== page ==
Japan's East Asian trading partners watched intently as the seven leading industrial democracies held their annual economic summit in Tokyo this week. No region is more aware of the need for an overhaul of Japan's protectionist trade practices. Yet nowhere, it seems, is there more pessimism about the potential for swift or substantial change.
``The trade crisis is becoming acute around the region, and Japan is increasingly the focus,'' says one prominent economist in Malaysia. ``Just about everyone is screaming about it.''
In some respects, the issues for East Asia are the same as they are for Tokyo's Western allies. Japan's trade surpluses with many of its neighbors are chronic, and many products from the region are unable to compete in the Japanese market. Deficits were reduced only modestly last year, while some continued to climb.
Just as important, less-developed Asian nations are becoming sharply critical of Japan's refusal to share its technology with them. Neither trade nor investment from Japan, these nations say, carries with it the long-term benefits needed to develop their own economies.
A sense of alarm is now apparent. China's $6 billion deficit with Japan last year -- almost five times the previous year's level -- recently prompted widespread domestic protests and criticism of Peking's economic reforms. In South Korea, officials said last week that they expect their deficit with Japan to grow by a third this year, reaching $4 billion.
Both of these nations -- and many others in the region -- are now trying to find new suppliers for their imports. Last week, for instance, a British firm was given a multi-million-dollar contract to modernize a South Korean steel plant originally built with Japanese technology. The contract was announced by British Prime Minister Margaret Thatcher, who visited Seoul en route to the Tokyo summit.
Other nations have reacted more severely to the deficit problem. Taiwan maintains a blanket ban on the import of Japanese cars. Without warning several years ago, the island-nation issued a list of more than 1,500 consumer products that Japan would no longer be permitted to market there.
Taiwan is one of the few Asian nations to gain some degree of control over its trade deficit with Japan. But Taiwanese officials still cite Japan when explaining their reluctance to relax their own import barriers.
The region's dependence on Japanese goods reflects, in part, Japan's traditionally aggressive marketing practices and the heavy emphasis Tokyo places on aid donations in the region.
More immediately, Japanese products are better engineered for the Asian environment. ``We want to diversify away from Japanese technology,'' says a South Korean executive. ``But the hard fact is that it's better for us. At home and on the factory floor, Japanese products are preferred.''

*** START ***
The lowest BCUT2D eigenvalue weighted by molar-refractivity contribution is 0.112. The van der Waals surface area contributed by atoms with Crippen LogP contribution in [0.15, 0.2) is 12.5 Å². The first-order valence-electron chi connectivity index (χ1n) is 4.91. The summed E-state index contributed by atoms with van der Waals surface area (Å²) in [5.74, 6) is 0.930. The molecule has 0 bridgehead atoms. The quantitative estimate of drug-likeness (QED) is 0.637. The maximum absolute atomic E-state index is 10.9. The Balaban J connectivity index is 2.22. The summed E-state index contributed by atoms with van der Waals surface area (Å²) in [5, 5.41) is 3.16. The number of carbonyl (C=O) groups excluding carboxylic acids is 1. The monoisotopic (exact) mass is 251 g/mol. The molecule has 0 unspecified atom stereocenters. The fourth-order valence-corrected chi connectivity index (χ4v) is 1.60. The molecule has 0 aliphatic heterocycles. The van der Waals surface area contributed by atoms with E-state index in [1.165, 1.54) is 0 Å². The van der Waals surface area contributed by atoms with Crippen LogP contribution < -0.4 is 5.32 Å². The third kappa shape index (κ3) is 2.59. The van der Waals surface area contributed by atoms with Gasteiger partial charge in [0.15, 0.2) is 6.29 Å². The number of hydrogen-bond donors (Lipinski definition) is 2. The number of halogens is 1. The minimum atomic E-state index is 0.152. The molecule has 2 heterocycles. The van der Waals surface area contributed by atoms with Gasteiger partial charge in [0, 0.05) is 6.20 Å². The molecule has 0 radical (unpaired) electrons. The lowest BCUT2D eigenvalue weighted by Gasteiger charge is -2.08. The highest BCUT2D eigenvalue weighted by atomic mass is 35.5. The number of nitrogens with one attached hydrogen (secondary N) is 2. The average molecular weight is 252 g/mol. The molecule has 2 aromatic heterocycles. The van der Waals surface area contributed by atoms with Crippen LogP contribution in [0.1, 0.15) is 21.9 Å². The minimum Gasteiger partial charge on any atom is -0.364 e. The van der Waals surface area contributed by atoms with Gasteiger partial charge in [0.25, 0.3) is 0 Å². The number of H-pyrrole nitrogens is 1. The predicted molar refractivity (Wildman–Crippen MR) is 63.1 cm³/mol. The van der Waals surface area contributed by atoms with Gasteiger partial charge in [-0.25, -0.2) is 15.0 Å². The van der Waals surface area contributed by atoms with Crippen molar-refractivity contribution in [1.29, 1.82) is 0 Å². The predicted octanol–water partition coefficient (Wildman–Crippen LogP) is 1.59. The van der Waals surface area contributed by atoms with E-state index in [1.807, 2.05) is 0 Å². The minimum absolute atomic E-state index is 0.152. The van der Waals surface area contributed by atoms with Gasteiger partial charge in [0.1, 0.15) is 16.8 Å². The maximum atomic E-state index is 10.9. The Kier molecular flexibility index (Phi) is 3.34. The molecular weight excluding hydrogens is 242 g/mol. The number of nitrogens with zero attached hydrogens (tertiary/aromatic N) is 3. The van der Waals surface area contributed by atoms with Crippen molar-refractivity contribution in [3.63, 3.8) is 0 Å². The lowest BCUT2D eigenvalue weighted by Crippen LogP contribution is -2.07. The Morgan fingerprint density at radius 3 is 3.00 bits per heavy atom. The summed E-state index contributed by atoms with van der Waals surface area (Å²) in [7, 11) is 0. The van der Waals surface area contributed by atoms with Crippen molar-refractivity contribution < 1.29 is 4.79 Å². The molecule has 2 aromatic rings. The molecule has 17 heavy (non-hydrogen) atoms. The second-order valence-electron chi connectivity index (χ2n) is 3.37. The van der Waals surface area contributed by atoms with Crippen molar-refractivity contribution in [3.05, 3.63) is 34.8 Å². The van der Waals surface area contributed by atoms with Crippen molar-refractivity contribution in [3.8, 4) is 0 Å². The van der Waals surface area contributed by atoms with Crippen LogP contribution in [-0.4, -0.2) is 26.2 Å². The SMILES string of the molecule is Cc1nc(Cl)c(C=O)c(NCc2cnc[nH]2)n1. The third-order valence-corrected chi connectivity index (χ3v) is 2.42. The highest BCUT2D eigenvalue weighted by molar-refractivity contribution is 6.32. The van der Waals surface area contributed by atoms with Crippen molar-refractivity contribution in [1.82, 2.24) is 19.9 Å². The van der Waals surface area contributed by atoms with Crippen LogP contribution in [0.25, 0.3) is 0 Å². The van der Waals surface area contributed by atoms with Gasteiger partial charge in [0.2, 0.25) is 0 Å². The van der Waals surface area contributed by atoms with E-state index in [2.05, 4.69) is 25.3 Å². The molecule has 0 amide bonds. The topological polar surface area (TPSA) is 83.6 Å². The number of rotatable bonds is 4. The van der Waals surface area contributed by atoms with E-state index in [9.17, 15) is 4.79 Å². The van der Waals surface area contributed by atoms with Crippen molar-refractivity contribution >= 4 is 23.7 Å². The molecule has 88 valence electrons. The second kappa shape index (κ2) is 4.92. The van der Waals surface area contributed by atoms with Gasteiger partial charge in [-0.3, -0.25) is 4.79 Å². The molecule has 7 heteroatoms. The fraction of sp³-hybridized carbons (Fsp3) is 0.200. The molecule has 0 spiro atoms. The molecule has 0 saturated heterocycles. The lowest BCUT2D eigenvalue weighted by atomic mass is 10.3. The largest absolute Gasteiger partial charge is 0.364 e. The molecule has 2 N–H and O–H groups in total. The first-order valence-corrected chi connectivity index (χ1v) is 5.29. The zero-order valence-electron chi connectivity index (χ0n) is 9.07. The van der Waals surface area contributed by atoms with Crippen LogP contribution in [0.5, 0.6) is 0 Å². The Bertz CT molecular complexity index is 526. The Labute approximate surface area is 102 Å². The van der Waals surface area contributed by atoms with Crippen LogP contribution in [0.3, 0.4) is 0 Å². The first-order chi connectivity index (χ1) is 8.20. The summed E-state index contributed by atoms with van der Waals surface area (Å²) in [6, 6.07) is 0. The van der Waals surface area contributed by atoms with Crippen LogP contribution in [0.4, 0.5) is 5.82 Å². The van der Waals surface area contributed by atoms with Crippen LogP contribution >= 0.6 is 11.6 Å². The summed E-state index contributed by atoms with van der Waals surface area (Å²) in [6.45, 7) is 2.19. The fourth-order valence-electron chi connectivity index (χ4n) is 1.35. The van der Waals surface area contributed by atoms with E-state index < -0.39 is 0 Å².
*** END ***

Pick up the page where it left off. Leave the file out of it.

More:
The issue also has an emotional dimension -- as the recent unrest in China demonstrated. Throughout the region, there are vivid memories of Japan's economic and political expansion before and during World War II. The aim was to secure markets for Japanese products and sources for raw materials. Charging Tokyo with ``economic colonialism,'' many nations assert that Japan's goals are much the same today.
Even nations with surpluses in their trade with Japan complain that most of their exports to the Japanese market are commodities such as timber, rubber, oil, and gas -- not manufactured goods. For both Indonesia and Malaysia, for instance, petroleum accounts for almost their entire trade surpluses with the Japanese.
Japanese officials explain this problem by citing their nation's high-quality standards and the Japanese consumer's taste for either domestic or European products. In one form or another these same arguments have been used against US manufacturers.
But, say analysts, there is an irony in Japan's management of its economic relations with its neighbors. Critical of the US and Europe when imports of Japanese products are restrained, it imposes similar restraints on the same products made by its Asian competitors.
Two years ago, for example, Japan fought hard before accepting voluntary quotas on its steel exports to the US. But it had already launched an unofficial effort to limit its imports of South Korean steel, according to diplomatic sources in Japan.
Many analysts say Japan's long-term concern in its relations with other Asian nations is the threat of future competition. It fears that technology transferred to its neighbors will help create industries that will eventually rival its own. Reflecting such worries, Japanese industries generally sell only less-advanced technologies to countries such as South Korea and Taiwan.
Alternatively, the licensing agreements which allow for technology transfers often include clauses prohibiting exports for several years after a contract is signed.
Ironically, trade pressure exerted on Japan at the Tokyo summit this week is not likely to benefit most Asian nations. If Japan is forced to accommodate exports from its advanced allies -- as well as China -- the Japanese market may become even more tightly closed to nations with less political clout.
More fundamentally, economists say that as the Japanese economy grows in sophistication, it requires fewer imports of the raw commodities its Asian trading partners have to offer. Japan is already renegotiating contracts for natural gas supplies that were signed several years ago, for instance, because it simply does not consume as much as it once did.
In the short term, some government officials in Asia say the increasing strength of the Japanese yen may encourage more Japanese purchases from the region. But unless Japan's neighbors control their purchases of Japanese goods, the yen's rise may worsen already stubborn trade deficits.